Q. I always carried kitty litter or ice melt with me just in case I needed it on my long icy driveway. The problem is, the kitty litter clumps in the bag and the ice-melt seems to suck the moisture out of the air and over time becomes a useless bag of mush. Any up-to-date suggestions?
More here——> http://tinyurl.com/z2oq7se
Q: What was the 1st official White House car?
A: A 1909 White Steamer ordered by President Taft.
Q: Who opened the 1st drive-in gas station?
A: Gulf opened up the 1st station in Pittsburgh (PA) in 1913.
Q: What city was the 1st to use parking meters?
A: Oklahoma City (OK) on July 16, 1935.
Q: Where was the 1st drive-in restaurant?
A: Royce Hailey’s Pig Stand opened in Dallas (TX) in 1921.
Q: True or False? The 1953 Corvette came in white, red & black.
A: False. The 1953 Corvette was available in one color, Polo White.
Q: What was Ford’s response to the Chevy Corvette?
A: Carroll Shelby’s Mustang GT350.
Q: What was the 1st car fitted w/an alternator, rather than a direct current dynamo?
A: The 1960 Plymouth Valiant.
Q: What was the 1st car fitted w/a replaceable cartridge oil filter?
A: The 1924 Chrysler.
Q: What was the 1st car to be offered w/a “perpetual guarantee”?
A: The 1904 Acme from Reading (PA). Perpetuity was disturbing in this case, as Acme closed down in 1911.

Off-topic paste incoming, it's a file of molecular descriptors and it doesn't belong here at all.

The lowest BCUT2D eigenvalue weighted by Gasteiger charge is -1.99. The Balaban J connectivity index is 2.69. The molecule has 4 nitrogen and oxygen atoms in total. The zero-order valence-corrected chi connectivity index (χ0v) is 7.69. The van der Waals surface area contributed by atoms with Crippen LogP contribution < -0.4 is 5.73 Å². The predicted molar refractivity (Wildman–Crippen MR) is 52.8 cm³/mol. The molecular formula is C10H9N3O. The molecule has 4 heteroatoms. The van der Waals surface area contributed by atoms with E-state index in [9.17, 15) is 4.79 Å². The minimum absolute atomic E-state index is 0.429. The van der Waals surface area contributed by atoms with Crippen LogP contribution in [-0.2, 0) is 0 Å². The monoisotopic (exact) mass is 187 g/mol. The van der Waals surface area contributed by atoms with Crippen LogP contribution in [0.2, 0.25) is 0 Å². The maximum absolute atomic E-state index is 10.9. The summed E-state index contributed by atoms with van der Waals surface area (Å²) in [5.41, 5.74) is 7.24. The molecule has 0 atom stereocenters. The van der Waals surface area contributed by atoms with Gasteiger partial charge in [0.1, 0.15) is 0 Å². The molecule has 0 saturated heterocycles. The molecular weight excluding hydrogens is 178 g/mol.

Q: What American luxury automaker began by making cages for birds & squirrels?
A: The George N. Pierce Company of Buffalo (NY) who made the Pierce Arrow. They also made ice boxes (below).
Q: What car 1st referred to itself as a convertible?
A: The 1904 Thomas Flyer, which had a removable hard top.
U.S. Route 20 (US 20) is an east–west United States highway. The “0” in its route number indicates that US 20 is a coast-to-coast route. Spanning 3,365 miles, it is the longest road in the United States, and Lux Auto Plus is on this Route. (We are located at 525 Washington Street in Auburn, MA – Route 20.)
Signs marking the eastern and western ends of the longest continuous road in the U.S. are being unveiled on both coasts. More HERE: http://tinyurl.com/hckwuox
For WAAF listeners out there- Mistress Carrie will be here broadcasting live today, starting at 1 PM. Come say hello. http://luxautoplus.com
Autumn can be a great time to go for a ride in your car in New England. Many Boston Area drivers look forward to long rides “leaf peeping” through Western Massachusetts, New Hampshire or Vermont right about now. But there is a hidden danger on the roadways during the Fall. A danger that new or inexperienced drivers should be aware of. (Or experienced drivers who do know about this already should remind themselves of it as they head out driving in the Fall.)
The danger is…. wet leaves. Just plain old leaves, soaked by the rain. Sounds innocent enough- but leaves in the road, when they get wet, can be just as slippery as ice. If you have never skidded on wet leaves, it might be hard for you to believe this, but it’s true. Even with ABS, hit a patch of wet leaves when you’re driving too fast- and you may suddenly find that the nice used car you just bought is out of control and heading for the guardrail. It can be exactly as if you had hit a patch of ice.